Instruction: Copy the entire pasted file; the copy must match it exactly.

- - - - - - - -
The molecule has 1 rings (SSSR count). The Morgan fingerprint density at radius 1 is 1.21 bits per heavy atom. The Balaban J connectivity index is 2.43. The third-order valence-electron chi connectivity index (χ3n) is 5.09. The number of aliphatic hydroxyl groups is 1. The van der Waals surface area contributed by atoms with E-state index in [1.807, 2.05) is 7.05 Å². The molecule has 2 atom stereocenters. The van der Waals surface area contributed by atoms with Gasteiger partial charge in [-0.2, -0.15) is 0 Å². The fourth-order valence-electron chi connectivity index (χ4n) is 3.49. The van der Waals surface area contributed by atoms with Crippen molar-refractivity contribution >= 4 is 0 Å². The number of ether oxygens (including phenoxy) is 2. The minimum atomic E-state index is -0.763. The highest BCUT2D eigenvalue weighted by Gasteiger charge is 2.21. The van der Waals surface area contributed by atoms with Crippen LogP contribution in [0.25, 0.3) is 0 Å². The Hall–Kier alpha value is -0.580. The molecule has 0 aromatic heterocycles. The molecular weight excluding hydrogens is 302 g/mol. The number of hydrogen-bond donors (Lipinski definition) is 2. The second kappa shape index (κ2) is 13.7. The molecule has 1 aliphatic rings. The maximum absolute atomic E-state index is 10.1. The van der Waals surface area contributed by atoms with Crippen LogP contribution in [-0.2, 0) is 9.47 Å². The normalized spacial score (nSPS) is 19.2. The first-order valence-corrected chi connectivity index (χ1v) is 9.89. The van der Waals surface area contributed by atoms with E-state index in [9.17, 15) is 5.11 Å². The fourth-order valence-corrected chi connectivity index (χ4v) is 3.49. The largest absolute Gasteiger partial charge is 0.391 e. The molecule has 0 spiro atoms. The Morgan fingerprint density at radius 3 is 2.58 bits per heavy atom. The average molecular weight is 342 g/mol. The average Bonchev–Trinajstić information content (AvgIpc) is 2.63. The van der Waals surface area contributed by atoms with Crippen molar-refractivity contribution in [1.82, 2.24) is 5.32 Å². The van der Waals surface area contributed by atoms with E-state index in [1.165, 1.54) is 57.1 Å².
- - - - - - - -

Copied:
The molecule has 1 rings (SSSR count). The Morgan fingerprint density at radius 1 is 1.21 bits per heavy atom. The Balaban J connectivity index is 2.43. The third-order valence-electron chi connectivity index (χ3n) is 5.09. The number of aliphatic hydroxyl groups is 1. The van der Waals surface area contributed by atoms with E-state index in [1.807, 2.05) is 7.05 Å². The molecule has 2 atom stereocenters. The van der Waals surface area contributed by atoms with Gasteiger partial charge in [-0.2, -0.15) is 0 Å². The fourth-order valence-electron chi connectivity index (χ4n) is 3.49. The van der Waals surface area contributed by atoms with Crippen molar-refractivity contribution >= 4 is 0 Å². The number of ether oxygens (including phenoxy) is 2. The minimum atomic E-state index is -0.763. The highest BCUT2D eigenvalue weighted by Gasteiger charge is 2.21. The van der Waals surface area contributed by atoms with Crippen LogP contribution in [0.25, 0.3) is 0 Å². The Hall–Kier alpha value is -0.580. The molecule has 0 aromatic heterocycles. The molecular weight excluding hydrogens is 302 g/mol. The number of hydrogen-bond donors (Lipinski definition) is 2. The second kappa shape index (κ2) is 13.7. The molecule has 1 aliphatic rings. The maximum absolute atomic E-state index is 10.1. The van der Waals surface area contributed by atoms with Crippen LogP contribution in [-0.2, 0) is 9.47 Å². The normalized spacial score (nSPS) is 19.2. The first-order valence-corrected chi connectivity index (χ1v) is 9.89. The van der Waals surface area contributed by atoms with E-state index in [9.17, 15) is 5.11 Å². The fourth-order valence-corrected chi connectivity index (χ4v) is 3.49. The largest absolute Gasteiger partial charge is 0.391 e. The molecule has 0 spiro atoms. The Morgan fingerprint density at radius 3 is 2.58 bits per heavy atom. The average molecular weight is 342 g/mol. The average Bonchev–Trinajstić information content (AvgIpc) is 2.63. The van der Waals surface area contributed by atoms with Crippen molar-refractivity contribution in [1.82, 2.24) is 5.32 Å². The van der Waals surface area contributed by atoms with E-state index in [1.165, 1.54) is 57.1 Å².